Middle Cranial Fossa
Middle cranial fossa is the centermost of the three fossae in the base of skull. It is narrow medially and widens laterally to the sides of the skull. It lodges the temporal lobes of the cerebral hemispheres. It is formed by the following bones:
- Body and greater wing of sphenoid bone
- Parts of temporal bone
- Parts of parietal bone
The anterior boundary of the middle cranial fossa is formed by the lesser wing of sphenoid bone. The posterior boundary is formed by the superior sharp border of the petrous part of temporal bone.
Floor of the middle cranial fossa, from medial to lateral side, is formed by the following bones:
- Body of sphenoid bone
- Greater wing of sphenoid bone
- Squamous as well as petrous parts of temporal bone
- Part of parietal bone
Features and contents:
The sphenoid bone resembles a bat having a centrally placed body with greater and lesser wings extending to both sides. The body contains the sphenoid air sinuses that are lined with mucous membrane and communicate with the nasal cavity. Like all other air sinuses of the skull, they serve as voice resonators.
It is located anteriorly and transmits the optic nerve and the ophthalmic artery
Superior orbital fissure:
It is a slit-like opening between the lesser and the greater wings of the sphenoid bone. It transmits many important structures including the lacrimal, frontal, trochlear, oculomotor, nasociliary and abducent nerves as well as the superior ophthalmic artery.
Foramen rotundum and foramen ovale:
Foramen rotundum is situated behind the medial end of the superior orbital fissure, perforating the greater wing of the sphenoid. It transmits the maxillary nerve. Foramen ovale is situated posterolateral to foramen rotundum, also perforating the greater wing of sphenoid. It transmits both the large sensory root and the small motor root of the mandibular nerve.
It also perforates the greater wing of sphenoid, lying posterolateral to the foramen ovale. It transmits the middle meningeal artery into the cranial cavity.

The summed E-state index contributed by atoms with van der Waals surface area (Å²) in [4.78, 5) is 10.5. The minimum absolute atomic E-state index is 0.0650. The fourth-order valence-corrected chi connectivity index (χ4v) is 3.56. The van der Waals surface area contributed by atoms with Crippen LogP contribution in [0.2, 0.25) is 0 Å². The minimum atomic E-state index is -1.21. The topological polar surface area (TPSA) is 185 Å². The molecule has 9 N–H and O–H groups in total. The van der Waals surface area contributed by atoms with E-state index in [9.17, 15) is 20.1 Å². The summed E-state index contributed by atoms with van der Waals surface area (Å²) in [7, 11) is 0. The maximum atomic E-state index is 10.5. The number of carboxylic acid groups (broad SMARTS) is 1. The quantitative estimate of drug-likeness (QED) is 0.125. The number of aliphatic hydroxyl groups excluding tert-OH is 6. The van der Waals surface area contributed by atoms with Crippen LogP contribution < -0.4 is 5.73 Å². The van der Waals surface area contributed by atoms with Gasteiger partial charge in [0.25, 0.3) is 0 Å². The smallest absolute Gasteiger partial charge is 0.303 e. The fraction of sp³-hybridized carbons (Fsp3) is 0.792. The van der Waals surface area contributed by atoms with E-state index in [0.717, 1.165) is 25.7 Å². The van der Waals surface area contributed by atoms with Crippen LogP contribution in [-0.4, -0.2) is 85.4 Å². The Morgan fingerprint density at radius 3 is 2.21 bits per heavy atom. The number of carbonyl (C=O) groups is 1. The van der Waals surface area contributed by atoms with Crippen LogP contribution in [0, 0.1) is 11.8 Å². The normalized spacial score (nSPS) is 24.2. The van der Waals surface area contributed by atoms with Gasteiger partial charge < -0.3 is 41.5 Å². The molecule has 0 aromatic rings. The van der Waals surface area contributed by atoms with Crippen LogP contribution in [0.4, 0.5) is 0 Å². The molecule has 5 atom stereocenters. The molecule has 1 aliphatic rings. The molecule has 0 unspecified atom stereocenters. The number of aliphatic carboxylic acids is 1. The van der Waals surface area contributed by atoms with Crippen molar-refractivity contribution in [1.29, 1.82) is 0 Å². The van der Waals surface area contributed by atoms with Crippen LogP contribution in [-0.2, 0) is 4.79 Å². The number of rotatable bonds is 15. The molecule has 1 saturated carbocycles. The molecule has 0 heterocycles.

It is large an irregularly shaped and lies between the apex of the petrous part of the temporal bone and the sphenoid bone. In life, the opening of this foramen is filled with cartilage and fibrous tissue and only small blood vessels pass through it.
It opens into the side of the foramen lacerum above the closed inferior opening. The internal carotid artery enters the foramen lacerum through this canal.
Impression for trigeminal ganglion:
Lateral to the foramen lacerum, on the apex of the petrous part of the temporal bone, there is an impression for the trigeminal ganglion.
Grooves on petrous bone:
On the anterior surface of the petrous bone (petrous part of temporal bone), there are two grooves for nerves. The larger medial groove is for the greater petrosal nerve (a branch of facial nerve) and the smaller lateral groove for the lesser petrosal nerve (a branch of tympanic plexus).
It is a rounded eminence found on the anterior surface of the petrous bone and is caused by the underlying superior semicircular canal.
It is a thin plate of bone that is actually a forward extension of the petrous part of temporal bone. From behind forwards, it forms the roof of the mastoid antrum, the tympanic cavity and the auditory tube. Tegmen tympani is clinically important because it is the only barrier that separates the infection in the tympanic cavity from the temporal lobe of the cerebral hemisphere.
Median part of middle cranial fossa:
As described above, the median part is formed by the body of sphenoid bone. It has following important structures:
It lies in front and is related to the optic chiasma. It leads laterally to the optic canal on each side.
It is an elevation that lies posterior to sulcus chiasmatis.
It is a deep depression behind the elevation (tuberculum sellae). It lodges the pituitary gland.
It is a square plate of bone that bounds the sella turcica posteriorly.
Posterior clinoid processes:
These are two tubercles on the superior angles of the dorsum sellae. They give attachment to the fixed margin of the tentorium cerebelli.
It is directly related to the side of the body of sphenoid bone. The oculomotor, trochlear and ophthalmic and maxillary divisions of trigeminal nerve pass along its lateral wall. The internal carotid artery and the abducens nerve pass through it.